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The authors thank Margarida Ayres Basto, Paulo Linhares, Carina Reis, and Maria José Rosas (Movement Disorders and Functional Surgery Unit, Centro Hospitalar São João), for their outstanding commitment managing this especially challenging case.
Conflicts of interest
João Massano received advisor honoraria from Bial, and grant support from the Centro de Investigação Clínica, Centro Hospitalar São João. Tom Foltynie has received grant support from Parkinson’s UK, Cure Parkinson’s Trust, Brain Research Trust and the EU-FP7. He has received honoraria/support for speaking at meetings from Abbvie, Novartis, Genus, Medtronic and St. Jude Medical. Marwan Hariz and Ludvic Zrinzo are supported by the UK Parkinson Appeal and the Monument Trust. They have received from Medtronic and St. Jude Medical travel expenses and honoraria for speaking at meetings. Cláudia Sousa and Rui Vaz declare they have no conflicts of interest. This work received no funding from any agency in the public, commercial or not-for-profit sectors.
Electronic supplementary material
Below is the link to the electronic supplementary material.
DBS in Tourette syndrome: 2-year follow-up. Depictions of pre- and post-op periods. Video speed is always 100 %.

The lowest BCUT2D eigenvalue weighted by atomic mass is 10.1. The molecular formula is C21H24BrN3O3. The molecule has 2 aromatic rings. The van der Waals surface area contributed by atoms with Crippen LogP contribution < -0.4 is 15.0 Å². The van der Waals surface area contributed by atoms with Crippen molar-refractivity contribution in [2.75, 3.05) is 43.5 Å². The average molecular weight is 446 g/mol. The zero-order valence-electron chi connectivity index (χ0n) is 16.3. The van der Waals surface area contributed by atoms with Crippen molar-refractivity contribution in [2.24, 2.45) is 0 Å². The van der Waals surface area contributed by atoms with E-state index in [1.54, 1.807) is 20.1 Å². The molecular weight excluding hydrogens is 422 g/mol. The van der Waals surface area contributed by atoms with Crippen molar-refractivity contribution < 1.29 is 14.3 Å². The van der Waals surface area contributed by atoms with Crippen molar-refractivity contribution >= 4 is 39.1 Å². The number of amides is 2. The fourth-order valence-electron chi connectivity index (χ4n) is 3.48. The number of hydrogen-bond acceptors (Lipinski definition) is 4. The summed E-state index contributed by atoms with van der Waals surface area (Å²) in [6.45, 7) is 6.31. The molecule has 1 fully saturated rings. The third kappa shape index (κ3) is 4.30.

Segment 1: eight months before DBS. Jumping and pelvic thrusting while sitting is the first tic to appear; after some time the patient becomes visibly distressed due to the demanding physical effort. The second tic involves violent hitting of the chin with the right knee, followed by a combined movement with jumping on the chair. Afterwards, the patient repeatedly hits the forehead with the right knee until relief of inner tension, but causing pain and distress.
Segment 2: six months before DBS. A combination of tics is seen: jumping on the chair, right knee hitting the chin and a brief but slower tic with posturing of the trunk and upper limbs. The second combination of tics involves small intense on-site running and chin-hitting with the knee.
Segment 3: day before DBS, during relaxed chat with doctor. Various tics seen, including chin hitting with knee, neck hyperextension and forehead hitting knee. The hyper flexed position of the right lower limb is used by the patient as a trick to inhibit the tics. The final seconds of the video show part of a long sequence of several tics, including a “touching tic” with the left upper limb.
Segment 4: three months after DBS. Patient gives an account on his own status (subtitled).
Segment 5: two years after DBS. Note that the patient resists performing tics despite provocation by the examiner (subtitled).
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Massano, J., Sousa, C., Foltynie, T. et al. Successful pallidal deep brain stimulation in 15-year-old with Tourette syndrome: 2-year follow-up. J Neurol 260, 2417–2419 (2013). https://doi.org/10.1007/s00415-013-7049-1
- Deep Brain Stimulation
- Tourette Syndrome
- Stimulation Parameter
- Internal Pallidal